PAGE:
Milke Case: Montgomery’s Disgusting Painfully Transparent Bluster


Posted by Bob Lord

If you believe Bill Montgomery's public statements, he's 100% certain Debra Milke is guilty of conspiring to kill her four-year old son in 1989. 

If you look at the information out there, you'd know he can't be. I'm not saying Milke is innocent (although my hunch is that she is), but there are far too many question marks for anyone with a functioning brain to be certain she's guilty. That's why the Ninth Circuit Court of Appeals threw out the 1990 conviction in a unanimous decision.

Milke was convicted on the testimony of one witness, Phoenix Police Detective Armando Saldate, who said Milke confessed to having a role in the murder. Here's  what points in the other direction: 1) Saldate had a history of misconduct, including lying; 2) the prosecution failed to disclose the exculpatory evidence regarding Saldate's misconduct; 3) Saldate did not record the alleged confession (in derogation of oreders from superiors), failed to have someone observe the alleged confession, and claims to have destroyed his notes; 4) Saldate had violated other suspects' Miranda rights on multiple prior occasions; 5) the actual murderers, both on death row for the past 20+ years, have steadfastly refused to implicate Milke and 6) Saldate has indicated through his attorneys that he intends to invoke his 5th Amendment rights if asked to testify at a retrial.

Here's the Ninth Circuit's discussion of one item the prosecution failed to disclose about Saldate to Milke and her attorneys:

Saldate's personnel file contained an internal investigation report showing he had been suspended for five days. The report explains that Saldate stopped a female motorist who had a faulty taillight and possibly an outstanding warrant. He let her go without checking her warrant. Let her go isn't quite accurate. Saldate suggested they move to a less conspicuous spot and then followed her to it. Once there, he leaned into her car, “took liberties” with her and acted in a manner “unbecoming an officer.” She offered to meet him later for an “act of sexual intercourse.” Saldate showed up for the rendezvous, but the woman didn't. Instead, someone—perhaps the woman, once she got free of Saldate—reported Saldate's misconduct to the police.

Questioned by investigators, Saldate steadfastly lied about the incident until he failed a polygraph test. “[Y]our image of honesty, competency, and overall reliability must be questioned,” one of Saldate's supervisors wrote in a report signed by the city manager and the chief of police. The facts of Saldate's misconduct, his lies to the investigators and this assessment by his supervisor would certainly have been useful to a jury trying to decide whether Saldate or Milke was telling the truth. Not only does the report show that Saldate has no compunction about lying during the course of his official duties, it discloses a misogynistic attitude toward female civilians and a willingness to abuse his authority to get what he wants. All of this is highly consistent with Milke's account of the interrogation.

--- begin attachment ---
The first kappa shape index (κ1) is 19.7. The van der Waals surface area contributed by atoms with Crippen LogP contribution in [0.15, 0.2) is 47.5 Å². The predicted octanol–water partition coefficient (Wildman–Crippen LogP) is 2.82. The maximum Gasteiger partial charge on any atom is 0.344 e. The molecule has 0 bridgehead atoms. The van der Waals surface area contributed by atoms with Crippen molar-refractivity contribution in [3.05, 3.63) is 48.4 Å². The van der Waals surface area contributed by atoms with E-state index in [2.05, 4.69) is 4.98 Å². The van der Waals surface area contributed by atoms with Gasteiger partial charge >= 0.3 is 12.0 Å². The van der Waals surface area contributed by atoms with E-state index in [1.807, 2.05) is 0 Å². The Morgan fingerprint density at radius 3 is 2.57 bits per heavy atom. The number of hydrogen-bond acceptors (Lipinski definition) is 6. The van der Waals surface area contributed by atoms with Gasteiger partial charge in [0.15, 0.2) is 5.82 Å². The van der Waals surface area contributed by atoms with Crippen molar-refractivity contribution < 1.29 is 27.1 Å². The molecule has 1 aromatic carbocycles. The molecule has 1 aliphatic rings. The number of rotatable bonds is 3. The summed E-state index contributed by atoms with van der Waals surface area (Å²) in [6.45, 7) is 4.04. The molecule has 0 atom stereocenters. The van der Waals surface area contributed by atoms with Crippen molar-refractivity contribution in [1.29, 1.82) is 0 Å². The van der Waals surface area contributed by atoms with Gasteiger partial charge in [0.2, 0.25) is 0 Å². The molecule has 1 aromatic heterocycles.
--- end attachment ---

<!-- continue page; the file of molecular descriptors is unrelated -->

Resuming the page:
Despite all that, Bill Montgomery is dead certain Milke is guilty. So certain, in fact, that he said he would not allow the defense (Milke's attorneys) to "dance on Christopher Milke's grave." 

Dancing on a murdered kid's grave? Really? For assisting a woman whose constitutional rights were trampled by the County?

There's only one explanation for Montgomery's ugly bluster: The civil case against the County once the criminal case against Milke is dropped, or lost. Montgomery would like nothing better than to agree with with Milke that she won't be retried if she forebears from a civil suit. He'd take that deal in a heartbeat, but he can't, because it would be extortion. So he's pretending Milke is guilty, because otherwise Milke wins a whopping judgment against the County.

How whopping a judgment? Well, consider what the County appears to have done. Essentially, the County finished the job that her son's murderers started — stealing Milke's motherhood from her. The murderers, Styers and Scott, took Milke's first child from her. The County took the rest of her children from her, by knowingly and wrongly locking her up for her remaining child-bearing years.  

Not to mention the 23 years of life the County stole from her as well. 

I'm guessing the size of the judgment will depend on how many mothers are on the jury. The jury should be all mothers, or perhaps women who wanted to be mothers but couldn't be. We're all equally qualified or unqualified to place a value on Milke's 23 lost years. But on the damages for the theft of her motherhood, as a man, who am I to judge?  


  1. Wonderfully stated. I couldn’t agree more. I don’t know whether she’s guilty any more than anyone else does (aside, possibly, from the other two convicted), but I don’t believe she is. And I do believe that even if she were guilty, her rights were trampled so badly, she deserves to go free NOW. What’s happening is not justice. It never was. And no money can make up for what was stolen from her. Bill Montgomery should be ashamed of himself, along with a whole handful of other people who continue on with this charade.

  2. No, I wouldn’t, you can’t put a price on missing out on 25 years during the prime of your life. That’s why I feel Debra deserves any penny she is able to get from the state, county, etc.

  3. Debra is going to get a large and well-deserved settlement from the county and all other responsible for this horrendous tragedy, and if she ever sells the movie rights she will be a billionaire.

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